Thursday, January 26, 2012

Former Comcast Subscribers Lacked Standing to Bring California Class Action

This posting was written by Jody Coultas, Editor of CCH State Unfair Trade Practices Law.

Putative class representatives lacked standing to bring California Unfair Competition Law (UCL) and Consumer Legal Remedies Act (CLRA) class action claims against Comcast because they lacked the requisite injury in fact, according to the federal district court in Fresno, California.

The representatives were former subscribers to Comcast’s telephone services who alleged the company adopted deceptive policies and practices relating to post-cancellation billing of consumers who seek to port their telephone number to another service provider, provided unclear and inaccurate billing statements, and used arcane and confusing final billing statements. The class representatives received a refund of funds deducted from the representatives’ accounts via direct payments.

Injury in Fact

To have standing under the UCL, the representatives needed to show an injury in fact stemming from an unfair business practice. The CLRA required the representatives to show a tangible increased cost or burden resulting from an alleged unlawful practice. Because the representatives received refunds, there was no evidence of an injury in fact or economic loss. The representatives’ argument that the refund was inadequate was too speculative to plead a concrete injury.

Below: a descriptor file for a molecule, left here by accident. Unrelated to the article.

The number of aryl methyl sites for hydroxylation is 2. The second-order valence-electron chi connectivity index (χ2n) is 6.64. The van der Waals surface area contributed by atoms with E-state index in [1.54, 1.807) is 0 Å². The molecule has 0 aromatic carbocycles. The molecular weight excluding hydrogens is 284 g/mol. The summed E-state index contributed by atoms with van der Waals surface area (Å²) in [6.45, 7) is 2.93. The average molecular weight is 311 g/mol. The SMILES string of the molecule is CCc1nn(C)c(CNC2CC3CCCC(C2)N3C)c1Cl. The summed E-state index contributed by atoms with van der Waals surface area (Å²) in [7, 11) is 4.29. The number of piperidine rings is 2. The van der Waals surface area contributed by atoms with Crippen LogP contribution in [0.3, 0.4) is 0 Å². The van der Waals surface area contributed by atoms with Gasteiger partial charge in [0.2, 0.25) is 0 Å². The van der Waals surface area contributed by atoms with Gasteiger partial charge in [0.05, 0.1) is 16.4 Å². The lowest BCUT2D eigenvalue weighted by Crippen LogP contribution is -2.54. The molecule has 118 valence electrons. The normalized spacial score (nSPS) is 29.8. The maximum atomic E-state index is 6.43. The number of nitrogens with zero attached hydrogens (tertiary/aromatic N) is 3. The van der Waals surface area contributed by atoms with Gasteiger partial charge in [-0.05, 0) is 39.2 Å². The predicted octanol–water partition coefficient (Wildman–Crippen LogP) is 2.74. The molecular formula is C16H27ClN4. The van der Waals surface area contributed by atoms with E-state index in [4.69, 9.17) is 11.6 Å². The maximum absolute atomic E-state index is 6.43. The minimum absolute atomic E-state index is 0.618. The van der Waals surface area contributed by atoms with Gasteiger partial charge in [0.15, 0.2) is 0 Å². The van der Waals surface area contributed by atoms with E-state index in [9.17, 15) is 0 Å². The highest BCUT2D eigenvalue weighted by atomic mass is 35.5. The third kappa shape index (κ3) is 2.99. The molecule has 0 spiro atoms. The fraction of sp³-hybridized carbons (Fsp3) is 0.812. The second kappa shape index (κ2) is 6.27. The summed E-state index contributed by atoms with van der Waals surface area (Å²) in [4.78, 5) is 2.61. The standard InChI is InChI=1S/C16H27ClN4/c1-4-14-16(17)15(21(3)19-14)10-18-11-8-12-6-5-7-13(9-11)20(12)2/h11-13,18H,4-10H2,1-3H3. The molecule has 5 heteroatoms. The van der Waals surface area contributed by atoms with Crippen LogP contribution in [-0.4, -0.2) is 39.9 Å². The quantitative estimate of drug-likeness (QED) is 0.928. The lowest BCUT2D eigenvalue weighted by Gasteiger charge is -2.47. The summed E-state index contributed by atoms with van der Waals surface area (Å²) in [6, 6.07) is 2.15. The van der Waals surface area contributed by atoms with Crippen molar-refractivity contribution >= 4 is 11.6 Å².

None of the putative class members suffered an injury in fact, according to the court. Although class members need not submit evidence of personal standing, a class must be defined in a way that anyone within it would have standing. There was no evidence that the refund calculation was incorrect or otherwise resulted in an injury.

Common Issues

Even if the class representatives had standing to pursue the UCL and CLRA claims, the class did not meet the requirements of Federal Rule of Civil Procedure 23. Rule 23(a)(2) requires questions of law or fact common to the class. In Wal-Mart v. Dukes, 131 S.Ct. 2541 (2011), the Supreme Court held that class representatives are required to identify how common points of facts and law will drive or resolve the litigation. The representatives failed to properly articulate common issues, according to the court.

The decision is Gonzales v. Comcast Corporation, CCH State Unfair Trade Practices Law ¶32,387.

Further information about the CCH State Unfair Trade Practices Law appears here.

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